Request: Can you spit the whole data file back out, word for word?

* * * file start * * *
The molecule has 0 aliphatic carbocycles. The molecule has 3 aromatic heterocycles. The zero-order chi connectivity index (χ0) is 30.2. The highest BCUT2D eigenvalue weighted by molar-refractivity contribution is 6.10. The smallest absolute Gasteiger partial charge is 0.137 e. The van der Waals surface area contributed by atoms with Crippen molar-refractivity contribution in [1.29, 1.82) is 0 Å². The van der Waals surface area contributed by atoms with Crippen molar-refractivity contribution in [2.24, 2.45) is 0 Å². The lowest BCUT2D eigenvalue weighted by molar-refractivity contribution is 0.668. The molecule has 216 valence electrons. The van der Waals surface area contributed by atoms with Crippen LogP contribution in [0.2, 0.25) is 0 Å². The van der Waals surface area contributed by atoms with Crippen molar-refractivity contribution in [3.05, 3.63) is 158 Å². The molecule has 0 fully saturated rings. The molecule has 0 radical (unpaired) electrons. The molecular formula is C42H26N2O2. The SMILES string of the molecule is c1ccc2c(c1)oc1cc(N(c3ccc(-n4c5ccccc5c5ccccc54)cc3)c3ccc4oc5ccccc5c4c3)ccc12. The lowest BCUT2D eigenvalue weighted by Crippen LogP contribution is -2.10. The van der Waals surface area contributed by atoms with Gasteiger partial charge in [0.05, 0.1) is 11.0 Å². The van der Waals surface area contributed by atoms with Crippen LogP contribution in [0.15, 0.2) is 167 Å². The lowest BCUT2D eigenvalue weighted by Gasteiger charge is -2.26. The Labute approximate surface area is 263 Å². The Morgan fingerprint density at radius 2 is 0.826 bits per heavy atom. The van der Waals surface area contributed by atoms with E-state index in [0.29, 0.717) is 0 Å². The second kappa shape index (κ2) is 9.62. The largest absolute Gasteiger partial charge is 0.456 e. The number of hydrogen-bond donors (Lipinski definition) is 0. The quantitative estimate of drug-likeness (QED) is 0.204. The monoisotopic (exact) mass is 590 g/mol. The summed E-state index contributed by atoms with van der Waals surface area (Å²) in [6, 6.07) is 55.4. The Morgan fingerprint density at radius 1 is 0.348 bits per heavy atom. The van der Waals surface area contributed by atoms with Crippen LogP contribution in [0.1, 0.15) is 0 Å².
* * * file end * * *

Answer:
The molecule has 0 aliphatic carbocycles. The molecule has 3 aromatic heterocycles. The zero-order chi connectivity index (χ0) is 30.2. The highest BCUT2D eigenvalue weighted by molar-refractivity contribution is 6.10. The smallest absolute Gasteiger partial charge is 0.137 e. The van der Waals surface area contributed by atoms with Crippen molar-refractivity contribution in [1.29, 1.82) is 0 Å². The van der Waals surface area contributed by atoms with Crippen molar-refractivity contribution in [2.24, 2.45) is 0 Å². The lowest BCUT2D eigenvalue weighted by molar-refractivity contribution is 0.668. The molecule has 216 valence electrons. The van der Waals surface area contributed by atoms with Crippen LogP contribution in [0.2, 0.25) is 0 Å². The van der Waals surface area contributed by atoms with Crippen molar-refractivity contribution in [3.05, 3.63) is 158 Å². The molecule has 0 fully saturated rings. The molecule has 0 radical (unpaired) electrons. The molecular formula is C42H26N2O2. The SMILES string of the molecule is c1ccc2c(c1)oc1cc(N(c3ccc(-n4c5ccccc5c5ccccc54)cc3)c3ccc4oc5ccccc5c4c3)ccc12. The lowest BCUT2D eigenvalue weighted by Crippen LogP contribution is -2.10. The van der Waals surface area contributed by atoms with Gasteiger partial charge in [0.05, 0.1) is 11.0 Å². The van der Waals surface area contributed by atoms with Crippen LogP contribution in [0.15, 0.2) is 167 Å². The lowest BCUT2D eigenvalue weighted by Gasteiger charge is -2.26. The Labute approximate surface area is 263 Å². The Morgan fingerprint density at radius 2 is 0.826 bits per heavy atom. The van der Waals surface area contributed by atoms with E-state index in [0.29, 0.717) is 0 Å². The second kappa shape index (κ2) is 9.62. The largest absolute Gasteiger partial charge is 0.456 e. The number of hydrogen-bond donors (Lipinski definition) is 0. The quantitative estimate of drug-likeness (QED) is 0.204. The monoisotopic (exact) mass is 590 g/mol. The summed E-state index contributed by atoms with van der Waals surface area (Å²) in [6, 6.07) is 55.4. The Morgan fingerprint density at radius 1 is 0.348 bits per heavy atom. The van der Waals surface area contributed by atoms with Crippen LogP contribution in [0.1, 0.15) is 0 Å².